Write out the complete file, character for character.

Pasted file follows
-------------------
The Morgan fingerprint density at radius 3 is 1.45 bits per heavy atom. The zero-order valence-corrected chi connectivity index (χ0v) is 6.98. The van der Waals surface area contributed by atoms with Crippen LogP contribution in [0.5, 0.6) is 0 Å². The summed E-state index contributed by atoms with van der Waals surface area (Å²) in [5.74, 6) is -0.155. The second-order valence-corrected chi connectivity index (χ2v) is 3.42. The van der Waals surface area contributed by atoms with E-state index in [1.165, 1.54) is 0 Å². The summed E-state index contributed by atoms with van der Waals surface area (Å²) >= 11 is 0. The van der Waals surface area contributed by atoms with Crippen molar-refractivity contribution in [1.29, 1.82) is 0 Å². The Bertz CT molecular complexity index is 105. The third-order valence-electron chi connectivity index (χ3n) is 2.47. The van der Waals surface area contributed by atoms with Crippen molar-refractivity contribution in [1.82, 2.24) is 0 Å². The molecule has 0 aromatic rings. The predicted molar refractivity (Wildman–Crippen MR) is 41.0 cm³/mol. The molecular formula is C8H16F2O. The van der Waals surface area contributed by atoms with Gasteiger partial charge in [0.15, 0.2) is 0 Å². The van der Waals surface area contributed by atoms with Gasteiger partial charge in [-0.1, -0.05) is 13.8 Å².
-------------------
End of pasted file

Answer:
The Morgan fingerprint density at radius 3 is 1.45 bits per heavy atom. The zero-order valence-corrected chi connectivity index (χ0v) is 6.98. The van der Waals surface area contributed by atoms with Crippen LogP contribution in [0.5, 0.6) is 0 Å². The summed E-state index contributed by atoms with van der Waals surface area (Å²) in [5.74, 6) is -0.155. The second-order valence-corrected chi connectivity index (χ2v) is 3.42. The van der Waals surface area contributed by atoms with E-state index in [1.165, 1.54) is 0 Å². The summed E-state index contributed by atoms with van der Waals surface area (Å²) >= 11 is 0. The van der Waals surface area contributed by atoms with Crippen molar-refractivity contribution in [1.29, 1.82) is 0 Å². The Bertz CT molecular complexity index is 105. The third-order valence-electron chi connectivity index (χ3n) is 2.47. The van der Waals surface area contributed by atoms with Crippen molar-refractivity contribution in [1.82, 2.24) is 0 Å². The molecule has 0 aromatic rings. The predicted molar refractivity (Wildman–Crippen MR) is 41.0 cm³/mol. The molecular formula is C8H16F2O. The van der Waals surface area contributed by atoms with Gasteiger partial charge in [0.15, 0.2) is 0 Å². The van der Waals surface area contributed by atoms with Gasteiger partial charge in [-0.1, -0.05) is 13.8 Å².